To reiterate, the integrity of the auction house is all that a bidder has. A "mail bid" is not available for inspection and if you are bid-up prior to the hammer dropping you only run on faith that the other bidder exists. One of the advantages of live bidding is that carrying a phantom book bid carries tremendous downside for the house because if you drop out after being raised they could be stuck. I am a pessimist by nature and am not prone to giving my fellow man too much benefit of the doubt but I am comfortable bidding with the major firms on SAN. There are some small firms as well that I learned through taking a chance are above board. I have also been burned once or twice.
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Posted 02/19/2020   8:01 pm  Show Profile Bookmark this reply Add wyostamp to your friends list  Get a Link to this Reply
By George, dudley, I think you've hit on it -- and I've just lost a little more of my jealously guarded naivete. Unlike some auctions with whom I regularly do business (notably Schuyler Rumsey), this particular house does not refer to "one increment above second bid" but simply says "The highest bid acknowledged by the auctioneer shall prevail." Waaal, shoot dang. I just kinda sorta handed them my wallet. Yes, I entered the bids that I was willing if necessary to pay -- but it would be nice not to have that "necessary" always in view.

Oh well. Just hope I get the lots
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Edited by wyostamp - 02/19/2020 8:06 pm
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Posted 02/19/2020   8:21 pm  Show Profile Bookmark this reply Add rogdcam to your friends list  Get a Link to this Reply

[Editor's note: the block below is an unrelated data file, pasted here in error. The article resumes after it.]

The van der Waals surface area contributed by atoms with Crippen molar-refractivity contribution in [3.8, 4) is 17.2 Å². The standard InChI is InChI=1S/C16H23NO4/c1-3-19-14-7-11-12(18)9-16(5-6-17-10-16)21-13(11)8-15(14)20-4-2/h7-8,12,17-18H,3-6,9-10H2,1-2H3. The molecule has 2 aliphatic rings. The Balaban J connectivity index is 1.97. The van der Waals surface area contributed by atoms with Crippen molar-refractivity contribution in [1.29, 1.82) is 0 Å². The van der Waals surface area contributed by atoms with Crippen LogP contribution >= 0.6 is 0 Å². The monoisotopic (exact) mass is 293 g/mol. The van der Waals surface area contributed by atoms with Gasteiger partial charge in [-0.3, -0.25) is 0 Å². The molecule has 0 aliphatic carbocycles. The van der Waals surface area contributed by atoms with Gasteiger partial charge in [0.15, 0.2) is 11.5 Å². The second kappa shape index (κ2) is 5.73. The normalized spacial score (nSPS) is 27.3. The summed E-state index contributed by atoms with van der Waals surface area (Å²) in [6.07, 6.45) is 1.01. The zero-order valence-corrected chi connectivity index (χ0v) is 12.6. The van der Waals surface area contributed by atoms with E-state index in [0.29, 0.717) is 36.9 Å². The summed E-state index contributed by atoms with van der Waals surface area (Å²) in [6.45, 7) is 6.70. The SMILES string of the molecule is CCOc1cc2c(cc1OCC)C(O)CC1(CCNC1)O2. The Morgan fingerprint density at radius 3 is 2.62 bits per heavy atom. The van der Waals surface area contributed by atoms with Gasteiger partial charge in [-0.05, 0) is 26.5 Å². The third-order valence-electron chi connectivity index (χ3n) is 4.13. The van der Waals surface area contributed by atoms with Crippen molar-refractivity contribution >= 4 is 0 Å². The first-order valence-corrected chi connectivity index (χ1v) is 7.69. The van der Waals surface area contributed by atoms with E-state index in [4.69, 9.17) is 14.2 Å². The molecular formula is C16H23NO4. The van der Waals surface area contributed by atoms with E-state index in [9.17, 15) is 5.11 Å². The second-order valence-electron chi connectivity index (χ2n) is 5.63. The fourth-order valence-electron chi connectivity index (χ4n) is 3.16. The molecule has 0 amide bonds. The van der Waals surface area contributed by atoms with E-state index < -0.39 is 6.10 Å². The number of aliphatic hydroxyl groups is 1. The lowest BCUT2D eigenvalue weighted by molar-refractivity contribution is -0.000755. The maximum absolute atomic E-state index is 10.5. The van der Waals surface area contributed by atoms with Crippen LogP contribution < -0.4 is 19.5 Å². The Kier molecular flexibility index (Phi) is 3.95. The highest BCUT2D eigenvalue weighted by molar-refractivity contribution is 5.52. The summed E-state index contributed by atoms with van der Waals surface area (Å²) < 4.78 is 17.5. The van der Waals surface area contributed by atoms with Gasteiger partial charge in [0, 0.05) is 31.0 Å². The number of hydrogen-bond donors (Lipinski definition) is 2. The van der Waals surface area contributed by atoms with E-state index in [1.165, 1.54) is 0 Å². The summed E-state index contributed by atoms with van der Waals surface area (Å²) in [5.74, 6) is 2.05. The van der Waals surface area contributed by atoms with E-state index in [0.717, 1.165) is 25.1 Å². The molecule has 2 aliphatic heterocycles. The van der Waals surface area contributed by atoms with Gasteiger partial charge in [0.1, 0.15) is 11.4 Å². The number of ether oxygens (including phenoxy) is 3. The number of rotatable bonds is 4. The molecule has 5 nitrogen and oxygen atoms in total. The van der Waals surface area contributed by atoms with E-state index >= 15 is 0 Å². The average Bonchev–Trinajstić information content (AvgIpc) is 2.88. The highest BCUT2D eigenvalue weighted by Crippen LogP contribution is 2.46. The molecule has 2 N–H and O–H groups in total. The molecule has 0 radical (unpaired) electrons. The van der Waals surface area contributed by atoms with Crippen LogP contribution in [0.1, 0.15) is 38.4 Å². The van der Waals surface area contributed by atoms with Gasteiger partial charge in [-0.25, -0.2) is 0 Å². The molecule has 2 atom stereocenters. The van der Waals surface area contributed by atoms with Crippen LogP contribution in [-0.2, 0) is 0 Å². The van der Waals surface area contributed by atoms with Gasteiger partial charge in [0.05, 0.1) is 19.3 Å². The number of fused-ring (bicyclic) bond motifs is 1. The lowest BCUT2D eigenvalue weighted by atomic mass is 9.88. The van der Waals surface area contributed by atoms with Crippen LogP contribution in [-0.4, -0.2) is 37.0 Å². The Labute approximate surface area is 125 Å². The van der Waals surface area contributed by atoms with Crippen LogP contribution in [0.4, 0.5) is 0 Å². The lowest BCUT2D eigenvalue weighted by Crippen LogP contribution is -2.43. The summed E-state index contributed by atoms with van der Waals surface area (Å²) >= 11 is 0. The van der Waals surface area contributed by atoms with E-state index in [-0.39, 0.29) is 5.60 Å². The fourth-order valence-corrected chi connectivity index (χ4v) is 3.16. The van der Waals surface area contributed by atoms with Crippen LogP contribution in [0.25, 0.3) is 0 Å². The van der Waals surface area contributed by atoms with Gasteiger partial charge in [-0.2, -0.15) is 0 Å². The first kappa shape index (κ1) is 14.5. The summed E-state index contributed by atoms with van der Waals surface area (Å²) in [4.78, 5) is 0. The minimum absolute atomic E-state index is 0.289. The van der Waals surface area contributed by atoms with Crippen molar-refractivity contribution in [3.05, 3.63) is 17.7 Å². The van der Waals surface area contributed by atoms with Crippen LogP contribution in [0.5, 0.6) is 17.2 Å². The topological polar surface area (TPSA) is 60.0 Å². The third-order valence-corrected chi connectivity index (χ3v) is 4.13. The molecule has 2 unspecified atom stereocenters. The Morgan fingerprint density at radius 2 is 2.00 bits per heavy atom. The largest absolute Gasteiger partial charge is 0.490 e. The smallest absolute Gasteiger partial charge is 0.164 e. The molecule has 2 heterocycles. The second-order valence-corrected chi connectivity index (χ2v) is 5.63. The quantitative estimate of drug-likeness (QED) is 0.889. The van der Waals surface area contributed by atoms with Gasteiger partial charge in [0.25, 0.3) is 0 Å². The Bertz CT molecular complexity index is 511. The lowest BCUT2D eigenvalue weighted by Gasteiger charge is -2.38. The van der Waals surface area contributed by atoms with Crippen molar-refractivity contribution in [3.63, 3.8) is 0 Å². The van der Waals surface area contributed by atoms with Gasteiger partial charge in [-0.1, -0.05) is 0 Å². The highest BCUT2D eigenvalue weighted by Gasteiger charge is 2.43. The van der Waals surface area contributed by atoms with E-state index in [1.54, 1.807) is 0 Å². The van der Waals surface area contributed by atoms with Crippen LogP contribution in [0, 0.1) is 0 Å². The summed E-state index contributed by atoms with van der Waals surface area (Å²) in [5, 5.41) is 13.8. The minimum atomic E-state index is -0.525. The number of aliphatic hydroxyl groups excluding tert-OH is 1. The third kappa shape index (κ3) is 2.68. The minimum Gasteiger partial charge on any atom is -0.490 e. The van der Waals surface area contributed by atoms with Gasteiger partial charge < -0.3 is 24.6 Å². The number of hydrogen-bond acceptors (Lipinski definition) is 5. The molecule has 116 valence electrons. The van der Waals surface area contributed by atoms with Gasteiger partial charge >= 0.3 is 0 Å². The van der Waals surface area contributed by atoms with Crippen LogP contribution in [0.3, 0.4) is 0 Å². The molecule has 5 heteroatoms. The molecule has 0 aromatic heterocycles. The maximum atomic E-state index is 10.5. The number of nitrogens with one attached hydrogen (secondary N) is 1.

With all due respect "The highest bid acknowledged by the auctioneer shall prevail." has nothing to do with what you are experiencing on SAN. Siegel also states that "The highest bidder acknowledged by the auctioneer shall be the buyer. The term "final bid" means the last bid acknowledged by the auctioneer, which is normally the highest bid offered." Kelleher also states that The highest bid acknowledged by the auctioneer shall prevail. It is common boilerplate terminology. It is does not mean that your maximum entered bid is what the lot will open at, unless a book bid has forced it to that point, nor does it mean that you will absolutely pay your maximum bid.

As I explained above you are bidding against the book and if you enter $1000 on SAN and you are shown as the high bidder at $500 if the Auction Management System has a book bid of $900 your bid will increase to $1000 assuming $100 increments.

If you bid $1000 on SAN and the AMS has a book bid of $1500 your bid will go red and you will be out of the running unless you increase your bid. Of course you would be chasing your tail since you do not know what the high book bid is.
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Edited by rogdcam - 02/19/2020 8:30 pm